22 case report

LSIPR Newsletter 02:13

India: The sunitinib case

Sugen’s patent for anti-cancer drug sunitinib has been revoked by the Indian Patent Office. Ranjna Mehta-Dutt and Swarup Kumar at Remfry & Sagar explain the details of the matter. In October 2007, Sugen Inc was granted a patent for anti-cancer drug sunitinib (Patent No. 209251) by the Indian Patent Office (IPO). In September, 2012, this patent was revoked by the IPO on grounds of obviousness in a postgrant opposition proceeding filed by Cipla. The patentee challenged this decision by filing a writ petition before the High Court of Delhi primarily claiming that principles of natural justice were not followed since the opposition board’s recommendations were not supplied to it for rebuttal. During the pendency of the writ, the Delhi High Court granted an order restraining Cipla from marketing a generic version of sunitinib, against which Cipla appealed at the Supreme Court. The Supreme Court in November 2012, lifted the injunction against Cipla and directed the Controller to dispose the postgrant opposition after giving both parties an opportunity to present submissions on the joint recommendations of the opposition board. Accordingly, fresh hearings were conducted by the Controller of the IPO eventually leading to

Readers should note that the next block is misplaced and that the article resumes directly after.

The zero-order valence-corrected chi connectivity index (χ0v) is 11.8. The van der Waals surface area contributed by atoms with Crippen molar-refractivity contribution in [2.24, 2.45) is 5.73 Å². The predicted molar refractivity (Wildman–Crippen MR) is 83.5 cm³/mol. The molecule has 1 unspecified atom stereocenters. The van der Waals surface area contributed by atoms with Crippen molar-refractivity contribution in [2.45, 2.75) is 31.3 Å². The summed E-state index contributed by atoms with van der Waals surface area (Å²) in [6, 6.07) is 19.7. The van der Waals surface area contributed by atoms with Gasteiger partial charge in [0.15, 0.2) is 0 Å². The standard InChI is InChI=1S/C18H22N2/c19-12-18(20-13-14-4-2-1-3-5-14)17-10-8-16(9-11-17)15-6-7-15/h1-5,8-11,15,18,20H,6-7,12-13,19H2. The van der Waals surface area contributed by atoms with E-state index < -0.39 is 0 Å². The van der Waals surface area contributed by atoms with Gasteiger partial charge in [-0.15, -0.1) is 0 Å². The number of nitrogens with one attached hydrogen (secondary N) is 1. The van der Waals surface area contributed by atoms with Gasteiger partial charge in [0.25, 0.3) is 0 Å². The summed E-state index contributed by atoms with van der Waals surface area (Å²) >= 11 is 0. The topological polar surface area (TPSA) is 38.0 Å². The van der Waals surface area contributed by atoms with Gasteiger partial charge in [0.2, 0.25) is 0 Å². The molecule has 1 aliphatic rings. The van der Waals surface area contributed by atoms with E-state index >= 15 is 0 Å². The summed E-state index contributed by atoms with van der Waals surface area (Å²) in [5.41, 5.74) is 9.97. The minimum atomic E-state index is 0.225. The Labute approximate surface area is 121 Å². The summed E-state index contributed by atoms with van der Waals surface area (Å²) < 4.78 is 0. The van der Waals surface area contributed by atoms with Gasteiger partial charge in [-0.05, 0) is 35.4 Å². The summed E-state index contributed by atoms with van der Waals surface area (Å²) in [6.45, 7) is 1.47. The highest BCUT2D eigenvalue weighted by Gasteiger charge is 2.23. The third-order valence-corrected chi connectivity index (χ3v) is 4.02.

the issue of a decision revoking the patent of Sugen Inc.

What are the issues at stake in the case? There were primarily two issues: (1) Whether the invention claimed in Patent No. 209251 was obvious or not in view of the documents cited by Cipla during the post grant opposition; and (2) Whether appropriate information in accordance with the requirements of Section 8 of the Patent Act was disclosed by the patentee or not.

What did the Controller decide? The Controller upheld the recommendations of the opposition board that the invention claimed in the patent did not involve inventive step and was obvious to a person skilled in the art in view of cited prior art. To elaborate, it was held that invention claimed was obvious in view of documents